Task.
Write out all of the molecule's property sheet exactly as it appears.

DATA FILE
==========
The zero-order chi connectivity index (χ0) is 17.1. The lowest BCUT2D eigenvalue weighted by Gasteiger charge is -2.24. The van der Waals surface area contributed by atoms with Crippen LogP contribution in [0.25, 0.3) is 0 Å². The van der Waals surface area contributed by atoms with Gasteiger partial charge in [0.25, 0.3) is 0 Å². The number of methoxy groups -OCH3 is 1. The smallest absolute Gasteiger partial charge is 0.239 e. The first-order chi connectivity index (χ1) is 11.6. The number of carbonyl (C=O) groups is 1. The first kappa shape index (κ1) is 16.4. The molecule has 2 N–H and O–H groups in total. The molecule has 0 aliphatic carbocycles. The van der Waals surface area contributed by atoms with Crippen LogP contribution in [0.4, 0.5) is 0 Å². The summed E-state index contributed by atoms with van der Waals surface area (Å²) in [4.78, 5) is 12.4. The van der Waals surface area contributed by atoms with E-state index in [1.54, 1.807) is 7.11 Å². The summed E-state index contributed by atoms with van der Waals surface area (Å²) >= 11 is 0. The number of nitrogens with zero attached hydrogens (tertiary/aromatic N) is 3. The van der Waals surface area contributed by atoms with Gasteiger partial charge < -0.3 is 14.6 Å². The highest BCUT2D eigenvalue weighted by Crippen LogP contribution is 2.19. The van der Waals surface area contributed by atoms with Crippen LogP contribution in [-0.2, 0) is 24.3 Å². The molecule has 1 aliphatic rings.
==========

The zero-order chi connectivity index (χ0) is 17.1. The lowest BCUT2D eigenvalue weighted by Gasteiger charge is -2.24. The van der Waals surface area contributed by atoms with Crippen LogP contribution in [0.25, 0.3) is 0 Å². The van der Waals surface area contributed by atoms with Gasteiger partial charge in [0.25, 0.3) is 0 Å². The number of methoxy groups -OCH3 is 1. The smallest absolute Gasteiger partial charge is 0.239 e. The first-order chi connectivity index (χ1) is 11.6. The number of carbonyl (C=O) groups is 1. The first kappa shape index (κ1) is 16.4. The molecule has 2 N–H and O–H groups in total. The molecule has 0 aliphatic carbocycles. The van der Waals surface area contributed by atoms with Crippen LogP contribution in [0.4, 0.5) is 0 Å². The summed E-state index contributed by atoms with van der Waals surface area (Å²) in [4.78, 5) is 12.4. The van der Waals surface area contributed by atoms with E-state index in [1.54, 1.807) is 7.11 Å². The summed E-state index contributed by atoms with van der Waals surface area (Å²) >= 11 is 0. The number of nitrogens with zero attached hydrogens (tertiary/aromatic N) is 3. The van der Waals surface area contributed by atoms with Gasteiger partial charge < -0.3 is 14.6 Å². The highest BCUT2D eigenvalue weighted by Crippen LogP contribution is 2.19. The van der Waals surface area contributed by atoms with Crippen LogP contribution in [-0.2, 0) is 24.3 Å². The molecule has 1 aliphatic rings.